Even with these heavily discounted numbers it would cost four billion dollars to put a four gigawatt space-based solar power plant into orbit. What this is pointing to is the fact that if we can reduce the cost of SBSP, then it does make sense, particularly when compared to other power plants that have longer downtime and higher running costs.
Now we can do two things to bring the cost down. First is to bring the launch cost down by 10 times. The other is to reduce the weight of the cells to make a certain amount of power, that is to increase the energy density.
Are solar panels more efficient in space?
The solar cells used in space are very efficient compared to terrestrial solar cells. Just 6.7 kilograms of solar cells for space application can produce one kilowatt of power. This is almost five times higher energy density by weight when compared to the panels used on our roof.
With the added weight of frame and glass scientists are optimistic in bringing down 6.7 kilogram of solar cells per kilowatt to just one kilogram of solar cells per kilowatt power. This line of pursuit for now is less challenging than bringing the launch cost down.
If this were to happen, that the cost of putting a 4 gigawatt power plant would be 8 billion USD at 2 000 per kilogram of payload launch price making it comparable to the cost of new coal based power plant, it seems that we are approaching economic parity.
There are also non-rocketry based launch options being looked, at such as the sky-hook, a launch and orbital airship that could reduce the payload launch cost significantly. It has to be mentioned here that if there was one person who had it all what it takes to do this, it would be Elon Musk.
He has both solar power and space launch technology at his disposal, not to mention the capital required. Elon, however has made it abundantly clear that he has no interest whatsoever in pursuing this. He is rather annoyed by the idea, based on the fact that there are multiple layers of energy conversion involved.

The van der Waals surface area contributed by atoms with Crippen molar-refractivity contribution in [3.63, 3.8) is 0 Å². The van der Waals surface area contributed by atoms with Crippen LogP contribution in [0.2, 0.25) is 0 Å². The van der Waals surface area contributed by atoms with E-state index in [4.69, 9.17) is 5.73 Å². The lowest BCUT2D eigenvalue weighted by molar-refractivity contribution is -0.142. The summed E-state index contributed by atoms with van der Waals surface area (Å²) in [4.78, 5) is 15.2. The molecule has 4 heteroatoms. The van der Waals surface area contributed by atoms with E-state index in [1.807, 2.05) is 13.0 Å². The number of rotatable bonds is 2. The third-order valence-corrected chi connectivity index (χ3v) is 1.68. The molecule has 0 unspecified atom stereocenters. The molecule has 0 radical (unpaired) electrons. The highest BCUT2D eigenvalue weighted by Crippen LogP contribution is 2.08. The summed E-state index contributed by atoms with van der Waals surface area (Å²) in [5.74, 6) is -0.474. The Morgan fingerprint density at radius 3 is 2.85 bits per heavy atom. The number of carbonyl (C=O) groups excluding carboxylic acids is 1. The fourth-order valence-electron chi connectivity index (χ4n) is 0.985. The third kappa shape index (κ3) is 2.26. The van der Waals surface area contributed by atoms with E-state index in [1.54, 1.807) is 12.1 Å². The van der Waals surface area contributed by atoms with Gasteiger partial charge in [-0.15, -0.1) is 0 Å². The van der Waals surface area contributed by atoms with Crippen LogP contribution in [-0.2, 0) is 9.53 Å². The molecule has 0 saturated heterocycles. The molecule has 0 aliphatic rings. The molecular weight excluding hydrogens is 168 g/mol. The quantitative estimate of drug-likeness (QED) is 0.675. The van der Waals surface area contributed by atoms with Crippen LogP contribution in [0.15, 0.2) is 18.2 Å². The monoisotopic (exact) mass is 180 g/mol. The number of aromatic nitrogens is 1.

Sunlight has to be converted to electricity, which then has to be converted into microwaves, which in turn has to be reconverted into electricity. At every step, a portion of energy is lost. This also brings us nicely to the power transmission technology for solar satellites.
There are three ways of transmitting power wirelessly from space.
Can microwaves transmit electricity in space?
First is through microwaves. This is an idea that has been thoroughly tested on the ground and with great success. Efficiencies of over 95 percent have been realized. However, the microwaves have to be above a certain wavelength to be human and plant safe.
The energy carried by them should not exceed one milliwatt per square centimeter. This means large rectifying antennas are required to receive them. For example, in 1978 NASA’s study of solar power satellites required a one kilometer diameter transmitting antenna and a 10 kilometer diameter receiving antenna.
For microwave beam at 2.45 gigahertz, the cost of a receiving station has been estimated to be 1 billion dollars for 5 gigawatt power capacity.
Would lasers work in space?